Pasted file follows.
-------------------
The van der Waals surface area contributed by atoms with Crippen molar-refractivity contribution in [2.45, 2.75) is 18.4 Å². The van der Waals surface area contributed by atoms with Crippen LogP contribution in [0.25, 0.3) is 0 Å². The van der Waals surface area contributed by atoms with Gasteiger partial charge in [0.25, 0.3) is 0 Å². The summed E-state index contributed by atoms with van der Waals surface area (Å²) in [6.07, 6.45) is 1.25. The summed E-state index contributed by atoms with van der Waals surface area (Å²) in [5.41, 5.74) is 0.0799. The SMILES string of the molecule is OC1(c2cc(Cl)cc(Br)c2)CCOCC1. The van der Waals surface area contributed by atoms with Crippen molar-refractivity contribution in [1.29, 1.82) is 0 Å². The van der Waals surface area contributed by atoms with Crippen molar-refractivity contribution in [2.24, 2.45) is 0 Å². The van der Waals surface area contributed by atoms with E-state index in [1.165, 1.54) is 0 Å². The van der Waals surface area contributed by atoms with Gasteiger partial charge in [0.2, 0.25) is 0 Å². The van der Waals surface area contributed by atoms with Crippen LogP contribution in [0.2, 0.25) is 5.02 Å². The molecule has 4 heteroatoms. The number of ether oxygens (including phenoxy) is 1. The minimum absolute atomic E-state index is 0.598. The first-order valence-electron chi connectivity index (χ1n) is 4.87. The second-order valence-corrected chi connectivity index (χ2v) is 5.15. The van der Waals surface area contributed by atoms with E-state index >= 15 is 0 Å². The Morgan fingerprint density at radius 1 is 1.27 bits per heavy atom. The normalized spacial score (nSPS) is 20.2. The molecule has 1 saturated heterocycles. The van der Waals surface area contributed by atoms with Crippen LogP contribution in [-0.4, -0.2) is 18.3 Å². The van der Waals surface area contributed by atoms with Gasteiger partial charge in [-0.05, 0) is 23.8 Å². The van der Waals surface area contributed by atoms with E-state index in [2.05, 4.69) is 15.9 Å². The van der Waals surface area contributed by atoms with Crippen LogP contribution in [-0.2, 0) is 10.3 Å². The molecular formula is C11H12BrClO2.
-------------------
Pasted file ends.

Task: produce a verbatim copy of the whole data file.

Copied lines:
The van der Waals surface area contributed by atoms with Crippen molar-refractivity contribution in [2.45, 2.75) is 18.4 Å². The van der Waals surface area contributed by atoms with Crippen LogP contribution in [0.25, 0.3) is 0 Å². The van der Waals surface area contributed by atoms with Gasteiger partial charge in [0.25, 0.3) is 0 Å². The summed E-state index contributed by atoms with van der Waals surface area (Å²) in [6.07, 6.45) is 1.25. The summed E-state index contributed by atoms with van der Waals surface area (Å²) in [5.41, 5.74) is 0.0799. The SMILES string of the molecule is OC1(c2cc(Cl)cc(Br)c2)CCOCC1. The van der Waals surface area contributed by atoms with Crippen molar-refractivity contribution in [1.29, 1.82) is 0 Å². The van der Waals surface area contributed by atoms with Crippen molar-refractivity contribution in [2.24, 2.45) is 0 Å². The van der Waals surface area contributed by atoms with E-state index in [1.165, 1.54) is 0 Å². The van der Waals surface area contributed by atoms with Gasteiger partial charge in [0.2, 0.25) is 0 Å². The van der Waals surface area contributed by atoms with Crippen LogP contribution in [0.2, 0.25) is 5.02 Å². The molecule has 4 heteroatoms. The number of ether oxygens (including phenoxy) is 1. The minimum absolute atomic E-state index is 0.598. The first-order valence-electron chi connectivity index (χ1n) is 4.87. The second-order valence-corrected chi connectivity index (χ2v) is 5.15. The van der Waals surface area contributed by atoms with E-state index >= 15 is 0 Å². The Morgan fingerprint density at radius 1 is 1.27 bits per heavy atom. The normalized spacial score (nSPS) is 20.2. The molecule has 1 saturated heterocycles. The van der Waals surface area contributed by atoms with Crippen LogP contribution in [-0.4, -0.2) is 18.3 Å². The van der Waals surface area contributed by atoms with Gasteiger partial charge in [-0.05, 0) is 23.8 Å². The van der Waals surface area contributed by atoms with E-state index in [2.05, 4.69) is 15.9 Å². The van der Waals surface area contributed by atoms with Crippen LogP contribution in [-0.2, 0) is 10.3 Å². The molecular formula is C11H12BrClO2.